Aliens, cadavers and cover-ups, oh my!

Episodes 1 and 2 of Strange College are now available to watch online. (CCPTV53 / https://youtu.be/yQs7ePuhfuA)

Episodes 1 and 2 of Strange College are now available to watch online. (CCPTV53 / https://youtu.be/yQs7ePuhfuA)

In the basement of Community College of Philadelphia, a cold cadaver has come back to life, babbling about a math problem. Aliens are paying attention from space. On the ground, a rogue student reporter is trying to piece together a conspiracy among the school’s top faculty.

The 10-episode series “Strange College” follows the series of mysterious, supernatural events in the bowels of the campus building.

The first two episodes are broadcast daily on CCP’s cable channels (Comcast and Verizon FIOS) and on YouTube. Episodes three and four will be released in March.

“Strange College” is CCP’s first stab at fictional programming. CCPTV features many shows produced on campus – some of them award-winning – but all are educational (i.e. talk shows) or performance-based (“Mic Drop”).

“With our limited resources – I have a staff of two – those kinds of programs are within our capacity,” said Allan Kobernick, director of multimedia services at CCP. “But to undertake a big theatrical production like this requires engaging all the staff and students to participate and support it.”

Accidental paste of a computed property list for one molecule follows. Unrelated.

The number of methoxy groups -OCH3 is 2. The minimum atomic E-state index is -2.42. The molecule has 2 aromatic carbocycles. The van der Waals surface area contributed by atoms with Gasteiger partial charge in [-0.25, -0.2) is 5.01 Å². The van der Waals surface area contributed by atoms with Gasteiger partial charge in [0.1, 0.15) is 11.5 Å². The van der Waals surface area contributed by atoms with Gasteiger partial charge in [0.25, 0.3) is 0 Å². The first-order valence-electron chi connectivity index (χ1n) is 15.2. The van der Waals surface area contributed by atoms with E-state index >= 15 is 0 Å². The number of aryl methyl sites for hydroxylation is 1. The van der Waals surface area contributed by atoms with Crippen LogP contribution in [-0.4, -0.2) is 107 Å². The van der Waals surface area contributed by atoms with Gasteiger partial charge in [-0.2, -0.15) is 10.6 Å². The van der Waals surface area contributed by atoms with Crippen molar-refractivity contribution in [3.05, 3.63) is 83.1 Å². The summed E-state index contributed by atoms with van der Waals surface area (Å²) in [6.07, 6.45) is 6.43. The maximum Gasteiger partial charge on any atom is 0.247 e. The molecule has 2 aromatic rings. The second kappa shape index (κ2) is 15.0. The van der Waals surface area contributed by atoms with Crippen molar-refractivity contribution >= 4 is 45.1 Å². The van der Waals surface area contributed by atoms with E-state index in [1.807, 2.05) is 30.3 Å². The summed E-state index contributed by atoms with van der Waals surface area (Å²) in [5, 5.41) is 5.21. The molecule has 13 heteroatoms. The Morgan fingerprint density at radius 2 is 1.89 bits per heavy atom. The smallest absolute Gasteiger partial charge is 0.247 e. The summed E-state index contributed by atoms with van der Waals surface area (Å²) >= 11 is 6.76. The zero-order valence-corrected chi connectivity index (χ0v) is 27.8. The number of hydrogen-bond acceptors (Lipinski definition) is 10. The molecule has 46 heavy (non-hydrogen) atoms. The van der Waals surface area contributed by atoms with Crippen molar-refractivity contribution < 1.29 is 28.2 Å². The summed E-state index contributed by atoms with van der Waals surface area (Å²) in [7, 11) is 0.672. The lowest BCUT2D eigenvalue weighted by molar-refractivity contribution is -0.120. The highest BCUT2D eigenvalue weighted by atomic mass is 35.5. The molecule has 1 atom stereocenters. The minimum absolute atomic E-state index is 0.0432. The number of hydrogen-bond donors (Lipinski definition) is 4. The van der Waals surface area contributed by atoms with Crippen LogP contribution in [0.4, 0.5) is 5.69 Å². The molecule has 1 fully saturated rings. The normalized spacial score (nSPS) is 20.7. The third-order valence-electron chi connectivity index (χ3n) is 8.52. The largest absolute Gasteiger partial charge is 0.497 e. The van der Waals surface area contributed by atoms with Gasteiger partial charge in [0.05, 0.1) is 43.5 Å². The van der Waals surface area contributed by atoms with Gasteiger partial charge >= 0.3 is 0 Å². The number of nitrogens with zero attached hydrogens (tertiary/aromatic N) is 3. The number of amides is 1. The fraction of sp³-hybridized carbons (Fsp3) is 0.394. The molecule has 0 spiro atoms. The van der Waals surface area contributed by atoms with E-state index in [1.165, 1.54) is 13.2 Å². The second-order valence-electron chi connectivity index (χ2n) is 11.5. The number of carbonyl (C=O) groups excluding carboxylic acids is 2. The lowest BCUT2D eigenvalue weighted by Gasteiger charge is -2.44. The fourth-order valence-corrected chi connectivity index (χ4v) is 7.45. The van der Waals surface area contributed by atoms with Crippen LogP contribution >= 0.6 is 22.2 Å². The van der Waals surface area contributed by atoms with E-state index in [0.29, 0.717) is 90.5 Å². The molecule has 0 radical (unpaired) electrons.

Kobernick and his production partner, Frank Fritz, a writer and English professor, are the driving forces behind “Strange College.” It is not a student production, nor is it funded by CCP. It’s made by a team of students and faculty across several departments, all of them volunteering – no money and no academic credit.

CCP offers vocational training in digital video production, but “Strange College” is not associated with it. The cast and crew come from many unrelated disciplines – one of the stars has a day job as an assistant to the vice president of institutional advancement. They were attracted by the opportunity to make a movie.

Corralling the talent has been the biggest logistical headache. Most of those involved in the production are on student schedules, and one of the main characters has already transferred from CCP to Penn, making his availability even more complicated.

It may be a bit clunky, but Kobernick said his team comes at it with a lot of enthusiasm.

“Here’s an opportunity to make a real TV production. Use all your skills and knowledge, and have some fun. Everyone who’s involved in the project has joined me in that feeling,” he said. “You’re building something you could not have done on your own. It’s sort of contagious.”

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